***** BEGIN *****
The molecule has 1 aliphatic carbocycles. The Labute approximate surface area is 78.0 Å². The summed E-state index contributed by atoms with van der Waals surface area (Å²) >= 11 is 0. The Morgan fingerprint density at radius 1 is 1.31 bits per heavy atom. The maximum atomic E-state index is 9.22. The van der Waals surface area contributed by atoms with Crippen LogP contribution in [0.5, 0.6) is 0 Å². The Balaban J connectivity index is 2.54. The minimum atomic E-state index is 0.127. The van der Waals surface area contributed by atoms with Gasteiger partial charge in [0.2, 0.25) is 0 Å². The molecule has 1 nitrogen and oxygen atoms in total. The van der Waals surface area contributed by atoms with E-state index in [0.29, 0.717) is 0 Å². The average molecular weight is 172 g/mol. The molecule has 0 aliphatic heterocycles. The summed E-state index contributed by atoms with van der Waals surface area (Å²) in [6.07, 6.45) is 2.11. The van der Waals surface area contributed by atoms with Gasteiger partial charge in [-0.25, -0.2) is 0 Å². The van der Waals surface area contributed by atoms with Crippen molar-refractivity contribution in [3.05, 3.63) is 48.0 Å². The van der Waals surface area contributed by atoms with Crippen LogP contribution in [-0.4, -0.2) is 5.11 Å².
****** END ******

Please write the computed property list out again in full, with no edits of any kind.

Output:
The molecule has 1 aliphatic carbocycles. The Labute approximate surface area is 78.0 Å². The summed E-state index contributed by atoms with van der Waals surface area (Å²) >= 11 is 0. The Morgan fingerprint density at radius 1 is 1.31 bits per heavy atom. The maximum atomic E-state index is 9.22. The van der Waals surface area contributed by atoms with Crippen LogP contribution in [0.5, 0.6) is 0 Å². The Balaban J connectivity index is 2.54. The minimum atomic E-state index is 0.127. The van der Waals surface area contributed by atoms with Gasteiger partial charge in [0.2, 0.25) is 0 Å². The molecule has 1 nitrogen and oxygen atoms in total. The van der Waals surface area contributed by atoms with E-state index in [0.29, 0.717) is 0 Å². The average molecular weight is 172 g/mol. The molecule has 0 aliphatic heterocycles. The summed E-state index contributed by atoms with van der Waals surface area (Å²) in [6.07, 6.45) is 2.11. The van der Waals surface area contributed by atoms with Gasteiger partial charge in [-0.25, -0.2) is 0 Å². The van der Waals surface area contributed by atoms with Crippen molar-refractivity contribution in [3.05, 3.63) is 48.0 Å². The van der Waals surface area contributed by atoms with Crippen LogP contribution in [-0.4, -0.2) is 5.11 Å².